Patrick Cannon, the former Charlotte mayor convicted in 2014 of accepting more than $50,000 in bribes, is returning to politics with a bid for Charlotte City Council. It has been a little over five years since Cannon, a Democrat, was released from prison. 

On March 4, he filed to run for an at-large seat on City Council. Cannon served half of his 44-month sentence at a minimum security prison in Morgantown, W.Va. He pleaded guilty to one count of honest services wire fraud after he accepted bribes from undercover FBI agents posing as investors. He took the bribes while in office, first as a City Council member then as mayor.

In a statement Friday after filing to run, Cannon wrote: “To date I still take responsibility for my actions then, remaining sorry for those shortcomings, and continue to ask for forgiveness of you and our community in its totality. A chance for redemption is all I can ask for and pray that you might provide it in a fall that was taken, with the hope of getting up and starting a new beginning with your support.” 

In North Carolina, a person convicted of a felony temporarily loses their right to vote, which also means they’re not eligible to hold elected office until those rights are restored. State law permits automatic restoration of voting rights for people formerly incarcerated or convicted once their sentence is served, including probation and parole. A spokesperson for the Mecklenburg County Board of Elections told the Observer Cannon filed to run and indicated his parole was finished. Voter registration information shows he registered to vote on March 1, 2019. That year marked the end of his probation, five years after his conviction.

Greg Forest, chief U.S. Probation Officer for the Western District of North Carolina, said Cannon’s term of supervision ended in January 2019. As The Charlotte Observer reported at the time, “the bureaucratic-sounding charge – honest services wire fraud – belies the seriousness of Cannon’s crime. The (then) 47-year-old Democrat acknowledged taking bribes and other gifts in exchange for using his political influence to help those who paid him.” Prosecutors described him, the Observer reported in 2014, as “a mayor and City Council member on retainer – receiving a steady stream of cash and gifts, while being paid extra when something needed to be done.” 

In return for the bribes, Cannon promised to use his influence as mayor on an “as needed” basis, including to intervene with zoning, permitting and transportation issues, according to a press release from the U.S. Attorney’s Office for the Western District of North Carolina. 

Stephanie Sneed, chair of the Black Political Caucus of Charlotte-Mecklenburg, declined to comment on Cannon’s candidacy announcement or fitness for office. She said Cannon will be invited, like all candidates who file, to participate in the caucus’ forums and “rigorous endorsement process.” 

Those forums, she said, will inform the caucus’s determination “whether it was his time to come back or not,” she said. She declined to say when endorsements will be announced, but said the forums would begin within the next two weeks. “People have the opportunity to hear directly from the candidates if they choose (to participate in the forums), including Patrick Cannon,” she said. Winston, the at-large Democrat city council member who is running again, declined to comment on the impact of Cannon’s history. “I think that voters determine whether someone is qualified to run for office,” At-large member Braxton Winston said.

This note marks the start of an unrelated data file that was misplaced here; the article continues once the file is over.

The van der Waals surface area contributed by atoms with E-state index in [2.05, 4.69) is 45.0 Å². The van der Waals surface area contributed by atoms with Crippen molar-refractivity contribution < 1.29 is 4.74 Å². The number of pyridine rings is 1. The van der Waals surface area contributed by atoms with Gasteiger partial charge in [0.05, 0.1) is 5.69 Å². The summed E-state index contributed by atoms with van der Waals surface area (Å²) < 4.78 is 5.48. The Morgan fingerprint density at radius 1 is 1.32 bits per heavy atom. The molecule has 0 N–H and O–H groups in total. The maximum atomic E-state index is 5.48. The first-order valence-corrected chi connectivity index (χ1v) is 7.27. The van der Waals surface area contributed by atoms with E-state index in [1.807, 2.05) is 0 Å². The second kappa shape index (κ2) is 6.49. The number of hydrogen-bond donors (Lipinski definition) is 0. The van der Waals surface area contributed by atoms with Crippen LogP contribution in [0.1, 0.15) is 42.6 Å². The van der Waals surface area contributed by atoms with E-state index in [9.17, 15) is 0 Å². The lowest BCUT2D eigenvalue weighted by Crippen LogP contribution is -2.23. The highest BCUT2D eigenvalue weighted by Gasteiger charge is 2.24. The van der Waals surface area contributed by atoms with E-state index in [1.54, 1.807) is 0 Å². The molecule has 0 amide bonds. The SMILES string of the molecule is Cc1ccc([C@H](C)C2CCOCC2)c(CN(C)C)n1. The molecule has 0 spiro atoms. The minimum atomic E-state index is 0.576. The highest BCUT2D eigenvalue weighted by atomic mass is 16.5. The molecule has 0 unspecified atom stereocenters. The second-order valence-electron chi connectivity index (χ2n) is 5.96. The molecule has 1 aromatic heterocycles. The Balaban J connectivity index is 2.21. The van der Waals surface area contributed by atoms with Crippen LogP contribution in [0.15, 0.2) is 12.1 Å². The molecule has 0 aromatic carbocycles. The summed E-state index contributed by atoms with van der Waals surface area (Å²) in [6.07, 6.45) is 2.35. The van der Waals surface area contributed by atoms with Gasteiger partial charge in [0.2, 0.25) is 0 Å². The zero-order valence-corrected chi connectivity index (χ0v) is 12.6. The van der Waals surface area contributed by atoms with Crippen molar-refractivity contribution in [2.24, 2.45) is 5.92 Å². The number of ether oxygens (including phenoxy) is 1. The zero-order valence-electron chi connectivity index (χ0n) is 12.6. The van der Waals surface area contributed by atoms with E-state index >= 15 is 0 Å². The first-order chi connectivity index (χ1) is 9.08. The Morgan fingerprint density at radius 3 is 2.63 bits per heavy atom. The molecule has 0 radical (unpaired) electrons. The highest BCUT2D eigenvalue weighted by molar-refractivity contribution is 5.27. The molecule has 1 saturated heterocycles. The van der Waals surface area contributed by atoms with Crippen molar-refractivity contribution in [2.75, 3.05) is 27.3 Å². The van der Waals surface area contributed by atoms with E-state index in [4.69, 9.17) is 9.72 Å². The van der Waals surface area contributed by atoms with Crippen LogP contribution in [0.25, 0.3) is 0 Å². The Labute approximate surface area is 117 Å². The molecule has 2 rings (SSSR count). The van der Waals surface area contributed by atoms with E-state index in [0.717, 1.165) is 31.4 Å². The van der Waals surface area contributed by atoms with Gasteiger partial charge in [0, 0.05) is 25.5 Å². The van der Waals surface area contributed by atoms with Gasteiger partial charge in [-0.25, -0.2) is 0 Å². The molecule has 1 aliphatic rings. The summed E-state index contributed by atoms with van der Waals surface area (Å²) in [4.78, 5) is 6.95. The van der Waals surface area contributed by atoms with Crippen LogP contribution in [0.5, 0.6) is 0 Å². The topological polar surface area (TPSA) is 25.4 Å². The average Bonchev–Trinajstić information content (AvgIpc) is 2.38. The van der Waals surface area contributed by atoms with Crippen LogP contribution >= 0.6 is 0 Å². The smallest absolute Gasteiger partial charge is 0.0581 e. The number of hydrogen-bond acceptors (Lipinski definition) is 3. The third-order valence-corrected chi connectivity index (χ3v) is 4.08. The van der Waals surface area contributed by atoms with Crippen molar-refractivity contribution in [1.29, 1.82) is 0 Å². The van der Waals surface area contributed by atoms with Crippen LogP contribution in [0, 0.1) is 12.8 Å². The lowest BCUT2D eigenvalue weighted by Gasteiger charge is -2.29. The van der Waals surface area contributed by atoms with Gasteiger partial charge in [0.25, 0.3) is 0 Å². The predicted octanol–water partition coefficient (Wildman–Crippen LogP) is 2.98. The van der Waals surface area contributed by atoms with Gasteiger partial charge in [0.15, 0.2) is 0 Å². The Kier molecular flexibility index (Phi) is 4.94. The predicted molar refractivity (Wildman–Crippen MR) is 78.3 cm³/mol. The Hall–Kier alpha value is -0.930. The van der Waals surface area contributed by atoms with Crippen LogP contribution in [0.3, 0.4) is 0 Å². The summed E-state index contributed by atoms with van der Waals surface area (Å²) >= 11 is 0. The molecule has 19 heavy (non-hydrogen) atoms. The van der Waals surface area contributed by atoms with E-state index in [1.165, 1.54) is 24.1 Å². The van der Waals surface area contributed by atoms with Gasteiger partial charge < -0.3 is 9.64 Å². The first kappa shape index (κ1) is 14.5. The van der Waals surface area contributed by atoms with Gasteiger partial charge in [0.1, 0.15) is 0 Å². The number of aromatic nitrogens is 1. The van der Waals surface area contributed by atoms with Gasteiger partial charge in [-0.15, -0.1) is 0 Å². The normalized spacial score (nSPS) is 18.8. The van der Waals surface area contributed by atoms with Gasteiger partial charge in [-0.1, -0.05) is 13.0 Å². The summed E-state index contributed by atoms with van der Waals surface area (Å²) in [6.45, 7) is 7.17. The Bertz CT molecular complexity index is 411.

Dimple Ajmera, another at-large council member and candidate, said in a written statement that voters “will decide who represents them.” “I am staying focused on addressing the displacement, crime and congestion in our city,” she said.

Republicans have put forward five candidates for at-large City Council seats. Some of those candidates met at the Board of Elections office Thursday to put forward a platform of bolstering public safety, improving the city’s transportation networks and lowering housing costs. One of them, Kyle Luebke, said it will be up to Democratic primary voters to decide whether Cannon is fit to hold office again.

 “We have a new vision for this city, and I think it will be very easy to contrast our vision for the city … with what the Democrats are offering,” he said. “Patrick Cannon is just one example of that.” 

Cannon’s conviction rattled Charlotte at the time it occurred. U.S. District Judge Frank Whitney’s sentence was seven months longer than what prosecutors had recommended, saying at the time that while Cannon’s name “hopefully will fade into our distant memories, let us never forget that a sitting mayor was susceptible to public corruption.”

It will be that legacy that Cannon will have to break through in his at-large bid. His corruption charge covered five separate bribes between January 2013 and February 2014. He also admitted to receiving regular payments from a local business owner, who the Observer identified as strip-club mogul David “Slim” Baucom. 

The details of the crime were striking. In the case of one bribe, an undercover FBI agent delivered the former mayor a briefcase containing $20,000 in cash in the mayor’s office. During sentencing, his attorneys asked the court to not define Cannon by his crime. 

The former mayor and City Council member “overcame poverty and the violent loss of his father to be a fine student, a loving father and a dedicated leader,” the Charlotte Observer reported at the time. “You’re a good man, a very good man, but you have made serious mistakes,” Whitney replied.

Lauren Lindstrom and Ames Alexander also contributed to this story, which appears here courtesy of our media partner The Charlotte Observer.

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